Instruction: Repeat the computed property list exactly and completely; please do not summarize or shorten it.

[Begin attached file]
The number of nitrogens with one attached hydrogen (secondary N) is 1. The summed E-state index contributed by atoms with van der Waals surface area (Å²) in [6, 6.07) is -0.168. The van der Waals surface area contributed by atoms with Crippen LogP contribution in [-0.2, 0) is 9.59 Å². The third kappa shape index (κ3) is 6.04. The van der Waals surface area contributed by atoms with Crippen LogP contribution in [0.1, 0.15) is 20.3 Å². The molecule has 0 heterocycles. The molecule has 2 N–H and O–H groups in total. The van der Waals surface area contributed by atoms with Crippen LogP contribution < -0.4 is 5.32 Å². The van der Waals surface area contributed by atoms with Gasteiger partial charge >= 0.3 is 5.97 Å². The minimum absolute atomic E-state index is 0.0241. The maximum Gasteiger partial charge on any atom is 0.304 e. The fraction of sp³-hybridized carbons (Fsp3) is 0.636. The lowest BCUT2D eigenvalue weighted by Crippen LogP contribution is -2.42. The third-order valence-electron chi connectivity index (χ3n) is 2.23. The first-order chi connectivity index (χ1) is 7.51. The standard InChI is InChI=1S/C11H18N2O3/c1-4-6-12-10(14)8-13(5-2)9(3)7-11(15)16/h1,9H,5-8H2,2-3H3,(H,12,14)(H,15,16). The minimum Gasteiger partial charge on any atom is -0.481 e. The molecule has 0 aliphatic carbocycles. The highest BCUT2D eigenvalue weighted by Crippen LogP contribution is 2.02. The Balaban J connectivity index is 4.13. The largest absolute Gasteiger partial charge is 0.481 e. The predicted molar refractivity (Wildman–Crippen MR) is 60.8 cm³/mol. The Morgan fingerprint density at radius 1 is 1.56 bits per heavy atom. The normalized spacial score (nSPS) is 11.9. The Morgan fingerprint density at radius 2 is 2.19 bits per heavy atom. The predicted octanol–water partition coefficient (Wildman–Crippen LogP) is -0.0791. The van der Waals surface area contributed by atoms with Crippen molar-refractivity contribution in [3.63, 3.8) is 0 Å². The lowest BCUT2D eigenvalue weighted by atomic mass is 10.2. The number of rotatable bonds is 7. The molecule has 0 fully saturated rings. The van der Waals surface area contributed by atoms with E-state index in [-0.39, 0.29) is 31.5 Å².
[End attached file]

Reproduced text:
The number of nitrogens with one attached hydrogen (secondary N) is 1. The summed E-state index contributed by atoms with van der Waals surface area (Å²) in [6, 6.07) is -0.168. The van der Waals surface area contributed by atoms with Crippen LogP contribution in [-0.2, 0) is 9.59 Å². The third kappa shape index (κ3) is 6.04. The van der Waals surface area contributed by atoms with Crippen LogP contribution in [0.1, 0.15) is 20.3 Å². The molecule has 0 heterocycles. The molecule has 2 N–H and O–H groups in total. The van der Waals surface area contributed by atoms with Crippen LogP contribution < -0.4 is 5.32 Å². The van der Waals surface area contributed by atoms with Gasteiger partial charge >= 0.3 is 5.97 Å². The minimum absolute atomic E-state index is 0.0241. The maximum Gasteiger partial charge on any atom is 0.304 e. The fraction of sp³-hybridized carbons (Fsp3) is 0.636. The lowest BCUT2D eigenvalue weighted by Crippen LogP contribution is -2.42. The third-order valence-electron chi connectivity index (χ3n) is 2.23. The first-order chi connectivity index (χ1) is 7.51. The standard InChI is InChI=1S/C11H18N2O3/c1-4-6-12-10(14)8-13(5-2)9(3)7-11(15)16/h1,9H,5-8H2,2-3H3,(H,12,14)(H,15,16). The minimum Gasteiger partial charge on any atom is -0.481 e. The molecule has 0 aliphatic carbocycles. The highest BCUT2D eigenvalue weighted by Crippen LogP contribution is 2.02. The Balaban J connectivity index is 4.13. The largest absolute Gasteiger partial charge is 0.481 e. The predicted molar refractivity (Wildman–Crippen MR) is 60.8 cm³/mol. The Morgan fingerprint density at radius 1 is 1.56 bits per heavy atom. The normalized spacial score (nSPS) is 11.9. The Morgan fingerprint density at radius 2 is 2.19 bits per heavy atom. The predicted octanol–water partition coefficient (Wildman–Crippen LogP) is -0.0791. The van der Waals surface area contributed by atoms with Crippen molar-refractivity contribution in [3.63, 3.8) is 0 Å². The lowest BCUT2D eigenvalue weighted by atomic mass is 10.2. The number of rotatable bonds is 7. The molecule has 0 fully saturated rings. The van der Waals surface area contributed by atoms with E-state index in [-0.39, 0.29) is 31.5 Å².